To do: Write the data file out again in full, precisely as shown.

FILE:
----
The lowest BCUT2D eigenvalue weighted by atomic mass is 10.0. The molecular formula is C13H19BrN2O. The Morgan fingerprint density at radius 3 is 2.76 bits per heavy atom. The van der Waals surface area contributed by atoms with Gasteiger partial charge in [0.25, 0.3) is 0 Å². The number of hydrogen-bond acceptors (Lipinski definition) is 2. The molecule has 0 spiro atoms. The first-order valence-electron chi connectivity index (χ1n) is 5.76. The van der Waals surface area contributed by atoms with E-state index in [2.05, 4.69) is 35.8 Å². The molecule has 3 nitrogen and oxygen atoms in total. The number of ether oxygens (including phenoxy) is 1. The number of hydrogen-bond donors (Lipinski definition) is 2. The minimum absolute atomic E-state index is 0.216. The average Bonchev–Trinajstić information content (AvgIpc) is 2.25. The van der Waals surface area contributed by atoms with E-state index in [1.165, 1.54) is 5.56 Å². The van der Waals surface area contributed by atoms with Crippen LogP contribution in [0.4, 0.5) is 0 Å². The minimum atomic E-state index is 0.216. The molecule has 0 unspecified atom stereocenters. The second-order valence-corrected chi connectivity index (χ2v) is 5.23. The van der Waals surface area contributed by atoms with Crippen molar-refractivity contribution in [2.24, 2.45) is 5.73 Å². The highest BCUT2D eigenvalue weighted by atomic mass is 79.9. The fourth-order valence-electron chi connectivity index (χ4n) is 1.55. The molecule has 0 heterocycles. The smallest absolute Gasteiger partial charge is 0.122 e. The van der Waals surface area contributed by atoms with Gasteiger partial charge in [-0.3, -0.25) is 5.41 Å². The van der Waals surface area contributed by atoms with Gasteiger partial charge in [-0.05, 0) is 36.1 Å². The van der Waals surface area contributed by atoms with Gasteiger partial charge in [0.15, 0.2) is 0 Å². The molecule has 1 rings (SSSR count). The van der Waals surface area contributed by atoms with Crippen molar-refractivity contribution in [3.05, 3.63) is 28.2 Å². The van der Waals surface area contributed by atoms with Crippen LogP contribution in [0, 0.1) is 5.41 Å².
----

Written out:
The lowest BCUT2D eigenvalue weighted by atomic mass is 10.0. The molecular formula is C13H19BrN2O. The Morgan fingerprint density at radius 3 is 2.76 bits per heavy atom. The van der Waals surface area contributed by atoms with Gasteiger partial charge in [0.25, 0.3) is 0 Å². The number of hydrogen-bond acceptors (Lipinski definition) is 2. The molecule has 0 spiro atoms. The first-order valence-electron chi connectivity index (χ1n) is 5.76. The van der Waals surface area contributed by atoms with E-state index in [2.05, 4.69) is 35.8 Å². The molecule has 3 nitrogen and oxygen atoms in total. The number of ether oxygens (including phenoxy) is 1. The number of hydrogen-bond donors (Lipinski definition) is 2. The minimum absolute atomic E-state index is 0.216. The average Bonchev–Trinajstić information content (AvgIpc) is 2.25. The van der Waals surface area contributed by atoms with E-state index in [1.165, 1.54) is 5.56 Å². The van der Waals surface area contributed by atoms with Crippen LogP contribution in [0.4, 0.5) is 0 Å². The minimum atomic E-state index is 0.216. The molecule has 0 unspecified atom stereocenters. The second-order valence-corrected chi connectivity index (χ2v) is 5.23. The van der Waals surface area contributed by atoms with Crippen molar-refractivity contribution in [2.24, 2.45) is 5.73 Å². The highest BCUT2D eigenvalue weighted by atomic mass is 79.9. The fourth-order valence-electron chi connectivity index (χ4n) is 1.55. The molecule has 0 heterocycles. The smallest absolute Gasteiger partial charge is 0.122 e. The van der Waals surface area contributed by atoms with Gasteiger partial charge in [-0.3, -0.25) is 5.41 Å². The van der Waals surface area contributed by atoms with Gasteiger partial charge in [-0.05, 0) is 36.1 Å². The van der Waals surface area contributed by atoms with Gasteiger partial charge in [0.15, 0.2) is 0 Å². The molecule has 1 rings (SSSR count). The van der Waals surface area contributed by atoms with Crippen molar-refractivity contribution in [3.05, 3.63) is 28.2 Å². The van der Waals surface area contributed by atoms with Crippen LogP contribution in [0, 0.1) is 5.41 Å².